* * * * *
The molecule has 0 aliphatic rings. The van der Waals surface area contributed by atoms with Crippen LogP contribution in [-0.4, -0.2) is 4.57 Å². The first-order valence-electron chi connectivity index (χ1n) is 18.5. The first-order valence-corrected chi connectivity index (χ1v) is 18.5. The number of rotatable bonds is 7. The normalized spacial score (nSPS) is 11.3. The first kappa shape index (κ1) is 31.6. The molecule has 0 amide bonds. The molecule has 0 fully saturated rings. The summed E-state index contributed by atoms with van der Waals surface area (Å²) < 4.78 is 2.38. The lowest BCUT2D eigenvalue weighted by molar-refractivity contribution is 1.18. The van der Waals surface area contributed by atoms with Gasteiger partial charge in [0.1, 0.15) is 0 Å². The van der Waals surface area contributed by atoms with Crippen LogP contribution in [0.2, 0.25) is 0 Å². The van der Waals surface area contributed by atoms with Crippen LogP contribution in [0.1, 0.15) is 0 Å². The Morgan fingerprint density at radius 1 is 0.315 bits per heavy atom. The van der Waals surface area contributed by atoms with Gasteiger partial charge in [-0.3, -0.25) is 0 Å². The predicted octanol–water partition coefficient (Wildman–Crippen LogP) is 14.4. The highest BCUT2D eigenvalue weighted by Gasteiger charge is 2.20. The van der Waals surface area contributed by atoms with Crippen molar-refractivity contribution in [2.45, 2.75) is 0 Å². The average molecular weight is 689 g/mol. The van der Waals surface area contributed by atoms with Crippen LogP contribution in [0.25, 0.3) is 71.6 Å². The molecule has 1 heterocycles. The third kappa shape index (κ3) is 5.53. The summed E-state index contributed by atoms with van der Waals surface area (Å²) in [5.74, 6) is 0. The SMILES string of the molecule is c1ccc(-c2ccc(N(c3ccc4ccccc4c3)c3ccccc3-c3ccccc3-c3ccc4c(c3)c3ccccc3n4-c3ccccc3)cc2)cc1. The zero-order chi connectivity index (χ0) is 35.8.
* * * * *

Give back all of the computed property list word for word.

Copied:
The molecule has 0 aliphatic rings. The van der Waals surface area contributed by atoms with Crippen LogP contribution in [-0.4, -0.2) is 4.57 Å². The first-order valence-electron chi connectivity index (χ1n) is 18.5. The first-order valence-corrected chi connectivity index (χ1v) is 18.5. The number of rotatable bonds is 7. The normalized spacial score (nSPS) is 11.3. The first kappa shape index (κ1) is 31.6. The molecule has 0 amide bonds. The molecule has 0 fully saturated rings. The summed E-state index contributed by atoms with van der Waals surface area (Å²) < 4.78 is 2.38. The lowest BCUT2D eigenvalue weighted by molar-refractivity contribution is 1.18. The van der Waals surface area contributed by atoms with Gasteiger partial charge in [0.1, 0.15) is 0 Å². The van der Waals surface area contributed by atoms with Crippen LogP contribution in [0.2, 0.25) is 0 Å². The van der Waals surface area contributed by atoms with Crippen LogP contribution in [0.1, 0.15) is 0 Å². The Morgan fingerprint density at radius 1 is 0.315 bits per heavy atom. The van der Waals surface area contributed by atoms with Gasteiger partial charge in [-0.3, -0.25) is 0 Å². The predicted octanol–water partition coefficient (Wildman–Crippen LogP) is 14.4. The highest BCUT2D eigenvalue weighted by Gasteiger charge is 2.20. The van der Waals surface area contributed by atoms with Crippen molar-refractivity contribution in [2.45, 2.75) is 0 Å². The average molecular weight is 689 g/mol. The van der Waals surface area contributed by atoms with Crippen LogP contribution in [0.25, 0.3) is 71.6 Å². The molecule has 1 heterocycles. The third kappa shape index (κ3) is 5.53. The summed E-state index contributed by atoms with van der Waals surface area (Å²) in [5.74, 6) is 0. The SMILES string of the molecule is c1ccc(-c2ccc(N(c3ccc4ccccc4c3)c3ccccc3-c3ccccc3-c3ccc4c(c3)c3ccccc3n4-c3ccccc3)cc2)cc1. The zero-order chi connectivity index (χ0) is 35.8.